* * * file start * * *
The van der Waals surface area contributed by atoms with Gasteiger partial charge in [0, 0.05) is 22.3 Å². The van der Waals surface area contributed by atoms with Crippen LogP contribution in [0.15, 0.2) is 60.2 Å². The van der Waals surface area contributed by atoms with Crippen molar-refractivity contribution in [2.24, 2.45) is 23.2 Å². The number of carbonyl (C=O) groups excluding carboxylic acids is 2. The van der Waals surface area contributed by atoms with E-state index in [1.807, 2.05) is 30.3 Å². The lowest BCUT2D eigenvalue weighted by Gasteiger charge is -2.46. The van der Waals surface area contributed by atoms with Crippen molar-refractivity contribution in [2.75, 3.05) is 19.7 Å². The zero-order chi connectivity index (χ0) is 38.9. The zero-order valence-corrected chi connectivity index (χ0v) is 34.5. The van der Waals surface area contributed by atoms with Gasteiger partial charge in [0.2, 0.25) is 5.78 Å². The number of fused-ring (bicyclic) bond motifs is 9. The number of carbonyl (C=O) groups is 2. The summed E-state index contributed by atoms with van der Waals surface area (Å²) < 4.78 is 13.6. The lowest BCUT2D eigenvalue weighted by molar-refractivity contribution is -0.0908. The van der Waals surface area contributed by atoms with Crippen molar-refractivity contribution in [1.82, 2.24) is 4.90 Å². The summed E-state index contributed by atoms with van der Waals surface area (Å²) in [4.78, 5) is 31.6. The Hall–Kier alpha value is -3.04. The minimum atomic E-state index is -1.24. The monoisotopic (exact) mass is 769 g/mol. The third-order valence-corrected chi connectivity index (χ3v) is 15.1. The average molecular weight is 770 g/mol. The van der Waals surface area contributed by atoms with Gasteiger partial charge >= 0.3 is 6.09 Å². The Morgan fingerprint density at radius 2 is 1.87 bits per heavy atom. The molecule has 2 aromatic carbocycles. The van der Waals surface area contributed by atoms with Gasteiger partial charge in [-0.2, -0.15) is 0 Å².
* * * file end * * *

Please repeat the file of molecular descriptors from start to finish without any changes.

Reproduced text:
The van der Waals surface area contributed by atoms with Gasteiger partial charge in [0, 0.05) is 22.3 Å². The van der Waals surface area contributed by atoms with Crippen LogP contribution in [0.15, 0.2) is 60.2 Å². The van der Waals surface area contributed by atoms with Crippen molar-refractivity contribution in [2.24, 2.45) is 23.2 Å². The number of carbonyl (C=O) groups excluding carboxylic acids is 2. The van der Waals surface area contributed by atoms with E-state index in [1.807, 2.05) is 30.3 Å². The lowest BCUT2D eigenvalue weighted by Gasteiger charge is -2.46. The van der Waals surface area contributed by atoms with Crippen molar-refractivity contribution in [2.75, 3.05) is 19.7 Å². The zero-order chi connectivity index (χ0) is 38.9. The zero-order valence-corrected chi connectivity index (χ0v) is 34.5. The van der Waals surface area contributed by atoms with Gasteiger partial charge in [0.2, 0.25) is 5.78 Å². The number of fused-ring (bicyclic) bond motifs is 9. The number of carbonyl (C=O) groups is 2. The summed E-state index contributed by atoms with van der Waals surface area (Å²) < 4.78 is 13.6. The lowest BCUT2D eigenvalue weighted by molar-refractivity contribution is -0.0908. The van der Waals surface area contributed by atoms with Crippen molar-refractivity contribution in [1.82, 2.24) is 4.90 Å². The summed E-state index contributed by atoms with van der Waals surface area (Å²) in [4.78, 5) is 31.6. The Hall–Kier alpha value is -3.04. The minimum atomic E-state index is -1.24. The monoisotopic (exact) mass is 769 g/mol. The third-order valence-corrected chi connectivity index (χ3v) is 15.1. The average molecular weight is 770 g/mol. The van der Waals surface area contributed by atoms with Gasteiger partial charge >= 0.3 is 6.09 Å². The Morgan fingerprint density at radius 2 is 1.87 bits per heavy atom. The molecule has 2 aromatic carbocycles. The van der Waals surface area contributed by atoms with Gasteiger partial charge in [-0.2, -0.15) is 0 Å².